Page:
5. have fun with this; be creative, and be sure to compare your experiences with the ones recounted by Gabriel Popkin in the “Tree Blindness” article you read.

Tree Assignment WordPress Guidelines: We want pages (not posts) and we want those pages to be formatted neat and simple just like our HOME page (single column with no sidebars; info bar hidden; page title hidden; comments and trackbacks not allowed). Therefore please do NOT create a fresh new page for each new topic. Instead, “clone” your HOME page, and rename it, as follows.

Clone your home page by using the “Copy to a new draft option at the top of the page while you are in “edit” mode. (Note: this can also be done in the “Pages” section of the Dashboard, but this way is a bit simpler.)

Change the name of the page and it will automatically change the URL (“permalink”) to whatever you named it, in this case, “TREES.” Don’t forget to “Publish.”

Delete what’s there and add new stuff being sure to use the text selection options (Header 2 for headers and Paragraph for everything else works well.) Note the options for boldfaceitalics, and the ability to add links.

Adding media (photos) is pretty easy; just click the “Add Media” button and find the photo you want to add.

Add Media.

You can upload photos of any size (pixel dimensions) and WordPress automatically creates a set of lower-resolution versions. Note the options displayed on the right-hand side of the media page. In most instances, you will want to use “Large” size (800 px wide), centered. You can add a caption when you upload, or afterward while you are editing your page.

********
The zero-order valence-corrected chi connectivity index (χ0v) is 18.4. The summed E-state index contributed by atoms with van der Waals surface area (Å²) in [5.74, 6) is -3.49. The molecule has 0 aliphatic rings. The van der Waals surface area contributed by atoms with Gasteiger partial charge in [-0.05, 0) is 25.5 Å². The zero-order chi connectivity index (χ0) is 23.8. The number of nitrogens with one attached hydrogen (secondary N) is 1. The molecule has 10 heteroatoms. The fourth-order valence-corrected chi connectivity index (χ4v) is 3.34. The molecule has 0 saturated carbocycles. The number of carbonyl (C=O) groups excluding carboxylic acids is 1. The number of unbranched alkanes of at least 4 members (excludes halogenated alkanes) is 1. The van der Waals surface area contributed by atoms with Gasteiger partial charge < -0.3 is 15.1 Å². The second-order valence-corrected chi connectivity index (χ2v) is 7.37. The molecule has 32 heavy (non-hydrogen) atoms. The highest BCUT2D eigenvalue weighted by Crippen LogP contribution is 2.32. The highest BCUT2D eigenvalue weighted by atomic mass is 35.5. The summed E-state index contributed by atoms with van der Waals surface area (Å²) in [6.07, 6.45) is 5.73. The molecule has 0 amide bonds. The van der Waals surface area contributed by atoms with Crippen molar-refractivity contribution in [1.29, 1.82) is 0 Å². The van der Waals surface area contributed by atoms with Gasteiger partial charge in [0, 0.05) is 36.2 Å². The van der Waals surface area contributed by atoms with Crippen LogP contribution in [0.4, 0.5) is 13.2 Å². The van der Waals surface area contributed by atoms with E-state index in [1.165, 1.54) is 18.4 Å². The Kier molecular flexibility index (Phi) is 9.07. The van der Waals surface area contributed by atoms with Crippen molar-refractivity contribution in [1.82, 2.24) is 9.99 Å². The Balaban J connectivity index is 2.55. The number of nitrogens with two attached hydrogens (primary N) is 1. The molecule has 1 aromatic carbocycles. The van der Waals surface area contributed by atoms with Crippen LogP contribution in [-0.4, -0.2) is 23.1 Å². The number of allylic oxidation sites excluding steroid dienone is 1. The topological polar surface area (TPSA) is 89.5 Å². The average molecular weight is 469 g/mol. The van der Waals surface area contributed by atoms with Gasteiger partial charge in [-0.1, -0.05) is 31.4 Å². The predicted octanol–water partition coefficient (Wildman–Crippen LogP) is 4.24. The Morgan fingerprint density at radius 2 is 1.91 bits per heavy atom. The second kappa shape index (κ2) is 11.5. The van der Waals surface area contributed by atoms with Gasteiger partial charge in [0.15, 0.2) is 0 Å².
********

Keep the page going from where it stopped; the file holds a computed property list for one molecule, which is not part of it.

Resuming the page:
Here is a key to trees from an oldie but goody field guide.

tree key low res

Due Thursday (midnight) May 14 (credit: 10 pts.)

Let’s begin this adventure by launching our web sites. Your web site is a subdomain of this very web site ( The Universal; Resource Locator (URL) for your site is the genus of one of our favorite plants (dot) For convenience, see below, there are links to your sites. To EDIT your site, simply enter into the browser bar your site name with “/wp-admin” added to it. To log in, enter the username and password you were sent in a recent email. Welcome!

Personalize your HOME page:
Add a header image and introduce yourself!

Header image. Navigate Dashboard -> Appearance -> Header. Take or obtain a photo you like, crop/resize it to the recommended pixel dimensions, and put it in place of the beautiful mountain scenery that sadly doesn’t look anything like Ohio. (Details below.)